Long-term followers of the great Internet child-porn debate will be unsurprised that some confusion has followed BT's announcement that it has blocked hundreds of thousands of attempted accesses to naughty sites. Much about the Cleanfeed Web filtering system seems unclear -- BT says that it actively decided not to record who fell foul of the blocker, but as it is legally required to pass information on all Web accesses to the authorities under RIPA, this decision may make no difference whatsoever. In any case, you can be sure that the authorities will have demanded this information -- or may be scanning logs to find it out in any case. Also, it would be remarkable from a technical point of view if the people within BT who implement Cleanfeed don't keep logs to see how it's working, where the chokepoints are, and what the patterns of usage are telling them about how to enhance or fine-tune the service.
And then there's the question of what an access actually is. One click on a link can result in many access requests to a server -- even if the page that you're trying to look at isn't on that server. The wild world of online porn is particularly bad at this, with many sites embedding adverts and images on each other's pages. And most of the trade in the nasty stuff is taking place elsewhere on the Internet anyway -- IRC, FTP and P2P being nicely decentralised, uncontrolled systems that don't lend themselves to monitoring or blocking.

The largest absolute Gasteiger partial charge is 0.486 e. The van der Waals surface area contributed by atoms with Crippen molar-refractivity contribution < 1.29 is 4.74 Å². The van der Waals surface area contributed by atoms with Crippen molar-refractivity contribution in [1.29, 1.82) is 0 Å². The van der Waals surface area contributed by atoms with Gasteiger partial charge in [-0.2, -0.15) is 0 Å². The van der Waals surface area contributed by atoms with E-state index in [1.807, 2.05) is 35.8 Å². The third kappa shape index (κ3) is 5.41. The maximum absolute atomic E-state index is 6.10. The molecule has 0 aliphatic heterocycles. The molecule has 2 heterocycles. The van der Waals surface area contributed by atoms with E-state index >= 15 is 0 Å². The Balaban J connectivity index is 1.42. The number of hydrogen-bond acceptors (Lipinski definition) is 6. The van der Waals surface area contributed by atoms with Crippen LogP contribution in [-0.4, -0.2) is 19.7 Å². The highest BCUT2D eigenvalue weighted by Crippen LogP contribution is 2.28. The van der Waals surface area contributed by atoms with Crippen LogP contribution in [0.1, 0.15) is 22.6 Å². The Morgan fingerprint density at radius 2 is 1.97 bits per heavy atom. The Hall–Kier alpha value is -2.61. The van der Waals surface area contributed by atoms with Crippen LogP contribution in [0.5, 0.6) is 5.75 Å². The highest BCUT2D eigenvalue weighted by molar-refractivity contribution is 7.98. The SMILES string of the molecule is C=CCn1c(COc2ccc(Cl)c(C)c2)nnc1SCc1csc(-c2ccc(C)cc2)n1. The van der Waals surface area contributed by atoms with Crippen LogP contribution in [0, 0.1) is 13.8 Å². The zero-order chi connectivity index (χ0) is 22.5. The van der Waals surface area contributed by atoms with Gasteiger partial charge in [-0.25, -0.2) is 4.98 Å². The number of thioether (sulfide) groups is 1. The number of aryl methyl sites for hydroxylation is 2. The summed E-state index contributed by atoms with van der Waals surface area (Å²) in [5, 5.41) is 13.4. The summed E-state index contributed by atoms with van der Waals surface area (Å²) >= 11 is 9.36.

So from BT's announcements, we know almost nothing except that certain sites were blocked and some traffic stopped. Who created that traffic -- groups of dedicated pornhounds, hapless surfers clicking on spam at random, even people trying to mess up BT's statistics -- we cannot tell. What impact is it having on the amount of child porn circulating? Your guess is as good as mine: mine is not very much.
So when a gaggle of MPs get together to say things like BT's efforts are "an important deterrent to those accessing child pornography material on the Internet", the only sane response is "Maybe." If it's doing no good, then the effort and publicity should go towards something that does work: if it's working well, then BT deserve support. But we have to know which of the two it is -- headline figures and flagwaving do nobody any service.